The third transformation is led by the supreme court which banned sale of firecrackers in Delhi and NCR. This will impact traders around the region and producers in Tamil Nadu. The court order reflects society transforming in favour of a more civilised existence. Schools are educating children on the ill-effects of firecrackers. The impact on jobs because of this transformation will be relatively small but, its impact on our character, as a society, is much larger. Most civilised nations do not permit the random bursting of firecrackers. Fire-works is an art-form. We do not have to leave this to the level of crass, noisy display of belligerence.

We need to reduce the shocks, as job losses can derail the economy. Even as we may sustain efforts at the transformations initiated, it is imperative that the economy is not subjected to any further shocks till it recovers.

 

Every Tuesday, Business Standard brings you CMIE’s Consumer Sentiments Index and Unemployment Rate, the only weekly estimates of such data. The sample size is bigger than that surveyed by the National Sample Survey Organisation. To read earlier reports on the weekly numbers, click on the dates:
November 21November 28December 4, December 11December 18December 25January 1January 8January 15 , January 22January 29February 4 , February 12February 19February 27March 5March 13March 19, March 26April 02, April 10April 17April 23May 1May 8May 15May 21May 28June 4June 11June 18June 25July 2July 10July 16July 23July 30August 7August 14August 21August 27September 3September 10September 17September 24October 1, October 8
Methodology

Consumer sentiment indices and unemployment rate are generated from CMIE's Consumer Pyramids survey machinery. The weekly estimates are based on a sample size of about 6,500 households and about 17,000 individuals who are more than 14 years of age. The sample changes every week but repeats after 16 weeks with a scheduled replenishment and enhancement every year. The overall sample size run over a wave of 16 weeks is 158,624 households. The sample design is of multi-stratrification to select primary sampling units and simple random selection of the ultimate sampling units, which are the households.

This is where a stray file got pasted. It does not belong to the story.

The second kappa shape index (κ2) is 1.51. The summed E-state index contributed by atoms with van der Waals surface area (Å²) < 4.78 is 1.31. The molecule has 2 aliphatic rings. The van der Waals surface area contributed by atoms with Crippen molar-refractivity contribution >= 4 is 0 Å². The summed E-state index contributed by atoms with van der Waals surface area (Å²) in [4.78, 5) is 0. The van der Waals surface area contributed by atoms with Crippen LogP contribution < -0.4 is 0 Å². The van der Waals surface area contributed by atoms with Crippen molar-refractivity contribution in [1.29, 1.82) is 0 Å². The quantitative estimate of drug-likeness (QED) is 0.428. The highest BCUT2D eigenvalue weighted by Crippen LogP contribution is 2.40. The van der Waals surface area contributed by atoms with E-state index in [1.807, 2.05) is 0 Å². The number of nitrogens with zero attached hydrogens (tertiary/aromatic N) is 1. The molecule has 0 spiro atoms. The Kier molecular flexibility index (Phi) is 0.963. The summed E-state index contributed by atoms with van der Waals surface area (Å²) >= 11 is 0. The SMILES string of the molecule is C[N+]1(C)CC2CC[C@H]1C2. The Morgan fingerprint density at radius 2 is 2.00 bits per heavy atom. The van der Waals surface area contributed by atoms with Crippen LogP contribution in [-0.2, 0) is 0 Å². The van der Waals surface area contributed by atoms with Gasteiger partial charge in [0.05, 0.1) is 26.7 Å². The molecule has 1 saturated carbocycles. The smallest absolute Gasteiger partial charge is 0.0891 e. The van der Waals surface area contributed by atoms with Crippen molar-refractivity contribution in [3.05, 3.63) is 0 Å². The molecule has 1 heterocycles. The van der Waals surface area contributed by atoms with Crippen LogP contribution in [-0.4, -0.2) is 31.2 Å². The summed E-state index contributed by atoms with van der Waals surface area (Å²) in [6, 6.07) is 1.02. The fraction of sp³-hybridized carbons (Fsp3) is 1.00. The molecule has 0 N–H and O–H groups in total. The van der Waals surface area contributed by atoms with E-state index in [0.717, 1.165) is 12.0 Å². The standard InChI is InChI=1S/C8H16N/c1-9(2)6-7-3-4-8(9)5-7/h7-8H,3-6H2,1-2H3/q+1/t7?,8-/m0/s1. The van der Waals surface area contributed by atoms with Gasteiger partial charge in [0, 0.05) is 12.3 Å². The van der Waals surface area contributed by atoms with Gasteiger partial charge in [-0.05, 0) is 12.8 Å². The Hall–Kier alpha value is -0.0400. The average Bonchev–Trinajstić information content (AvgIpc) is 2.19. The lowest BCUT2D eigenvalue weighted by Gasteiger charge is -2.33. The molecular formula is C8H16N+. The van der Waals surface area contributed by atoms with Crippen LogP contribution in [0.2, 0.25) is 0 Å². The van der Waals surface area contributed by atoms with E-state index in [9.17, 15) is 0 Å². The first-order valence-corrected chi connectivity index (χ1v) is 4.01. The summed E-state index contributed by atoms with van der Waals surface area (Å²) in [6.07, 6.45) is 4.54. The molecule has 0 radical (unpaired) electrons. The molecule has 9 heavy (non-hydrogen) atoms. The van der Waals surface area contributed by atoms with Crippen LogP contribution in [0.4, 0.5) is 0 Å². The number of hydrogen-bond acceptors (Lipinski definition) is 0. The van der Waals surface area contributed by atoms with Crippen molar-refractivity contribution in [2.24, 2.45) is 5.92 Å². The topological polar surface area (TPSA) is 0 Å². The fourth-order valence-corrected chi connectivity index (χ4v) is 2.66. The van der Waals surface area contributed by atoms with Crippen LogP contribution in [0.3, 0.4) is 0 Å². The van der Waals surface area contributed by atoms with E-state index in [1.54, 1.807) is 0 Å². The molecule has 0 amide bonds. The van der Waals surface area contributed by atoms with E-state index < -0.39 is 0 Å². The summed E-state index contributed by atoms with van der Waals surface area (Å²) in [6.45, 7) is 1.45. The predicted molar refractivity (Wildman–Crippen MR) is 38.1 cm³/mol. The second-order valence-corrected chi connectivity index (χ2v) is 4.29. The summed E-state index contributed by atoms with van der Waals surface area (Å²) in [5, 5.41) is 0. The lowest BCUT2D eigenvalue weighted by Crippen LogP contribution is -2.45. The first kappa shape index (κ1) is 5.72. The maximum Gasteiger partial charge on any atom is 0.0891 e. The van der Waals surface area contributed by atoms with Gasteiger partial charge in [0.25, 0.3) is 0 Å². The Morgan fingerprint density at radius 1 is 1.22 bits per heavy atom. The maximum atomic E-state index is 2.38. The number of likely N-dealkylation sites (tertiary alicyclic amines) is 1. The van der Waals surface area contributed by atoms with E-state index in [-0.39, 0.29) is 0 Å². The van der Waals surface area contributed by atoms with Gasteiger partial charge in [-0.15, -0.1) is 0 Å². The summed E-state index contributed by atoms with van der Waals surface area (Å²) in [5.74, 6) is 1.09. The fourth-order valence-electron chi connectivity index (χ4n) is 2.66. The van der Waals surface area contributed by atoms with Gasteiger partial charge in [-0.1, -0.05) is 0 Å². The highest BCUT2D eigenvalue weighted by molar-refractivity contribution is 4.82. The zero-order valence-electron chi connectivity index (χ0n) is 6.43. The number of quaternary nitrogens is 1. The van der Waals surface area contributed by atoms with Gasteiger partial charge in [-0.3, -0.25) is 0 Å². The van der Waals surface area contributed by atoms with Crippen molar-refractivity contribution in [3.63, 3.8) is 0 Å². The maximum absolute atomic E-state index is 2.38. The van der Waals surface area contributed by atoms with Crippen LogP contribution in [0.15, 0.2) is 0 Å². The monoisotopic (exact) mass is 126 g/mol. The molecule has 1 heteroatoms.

The Consumer Sentiment index is based on responses to five questions on the lines of the Surveys of Consumers conducted by University of Michigan in the US. The five questions seek a household's views on its well-being compared to a year earlier, its expectation of its well-being a year later, its view regarding the economic conditions in the coming one year, its view regarding the general trend of the economy over the next five years, and finally its view whether this is a good time to buy consumer durables.

The unemployment rate is computed on a current daily basis. A person is considered unemployed if she states that she is unemployed, is willing to work and is actively looking for a job. Labour force is the sum of all unemployed and employed persons above the age of 14 years. The unemployment rate is the ratio of the unemployed to the total labour force.

All estimations are made using Thomas Lumley's R package, survey. For full details on methodology, please visit CMIE India Unemployment data and CMIE India Consumer Sentiment.

The creation of these indices and their public dissemination is supported by BSE. University of Michigan is a partner in the creation of the consumer sentiment indices.